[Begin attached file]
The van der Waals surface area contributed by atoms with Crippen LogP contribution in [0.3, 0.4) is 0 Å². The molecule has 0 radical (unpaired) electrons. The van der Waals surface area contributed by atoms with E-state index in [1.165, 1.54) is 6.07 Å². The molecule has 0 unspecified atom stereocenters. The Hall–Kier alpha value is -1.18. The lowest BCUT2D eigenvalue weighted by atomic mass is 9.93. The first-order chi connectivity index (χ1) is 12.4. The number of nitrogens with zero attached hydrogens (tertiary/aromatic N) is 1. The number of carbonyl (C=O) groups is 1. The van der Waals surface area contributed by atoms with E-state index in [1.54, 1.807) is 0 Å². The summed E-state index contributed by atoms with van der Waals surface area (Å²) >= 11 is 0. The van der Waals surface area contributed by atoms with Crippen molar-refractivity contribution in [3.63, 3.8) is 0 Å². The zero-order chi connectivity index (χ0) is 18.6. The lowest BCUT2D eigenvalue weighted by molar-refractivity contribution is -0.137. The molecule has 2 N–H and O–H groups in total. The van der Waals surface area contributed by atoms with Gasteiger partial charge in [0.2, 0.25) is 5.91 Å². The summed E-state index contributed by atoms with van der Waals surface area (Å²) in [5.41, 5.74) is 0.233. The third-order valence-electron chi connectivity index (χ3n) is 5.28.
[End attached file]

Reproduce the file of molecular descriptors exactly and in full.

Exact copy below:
The van der Waals surface area contributed by atoms with Crippen LogP contribution in [0.3, 0.4) is 0 Å². The molecule has 0 radical (unpaired) electrons. The van der Waals surface area contributed by atoms with E-state index in [1.165, 1.54) is 6.07 Å². The molecule has 0 unspecified atom stereocenters. The Hall–Kier alpha value is -1.18. The lowest BCUT2D eigenvalue weighted by atomic mass is 9.93. The first-order chi connectivity index (χ1) is 12.4. The number of nitrogens with zero attached hydrogens (tertiary/aromatic N) is 1. The number of carbonyl (C=O) groups is 1. The van der Waals surface area contributed by atoms with E-state index in [1.54, 1.807) is 0 Å². The summed E-state index contributed by atoms with van der Waals surface area (Å²) >= 11 is 0. The van der Waals surface area contributed by atoms with Crippen molar-refractivity contribution in [3.63, 3.8) is 0 Å². The zero-order chi connectivity index (χ0) is 18.6. The lowest BCUT2D eigenvalue weighted by molar-refractivity contribution is -0.137. The molecule has 2 N–H and O–H groups in total. The van der Waals surface area contributed by atoms with Gasteiger partial charge in [0.2, 0.25) is 5.91 Å². The summed E-state index contributed by atoms with van der Waals surface area (Å²) in [5.41, 5.74) is 0.233. The third-order valence-electron chi connectivity index (χ3n) is 5.28.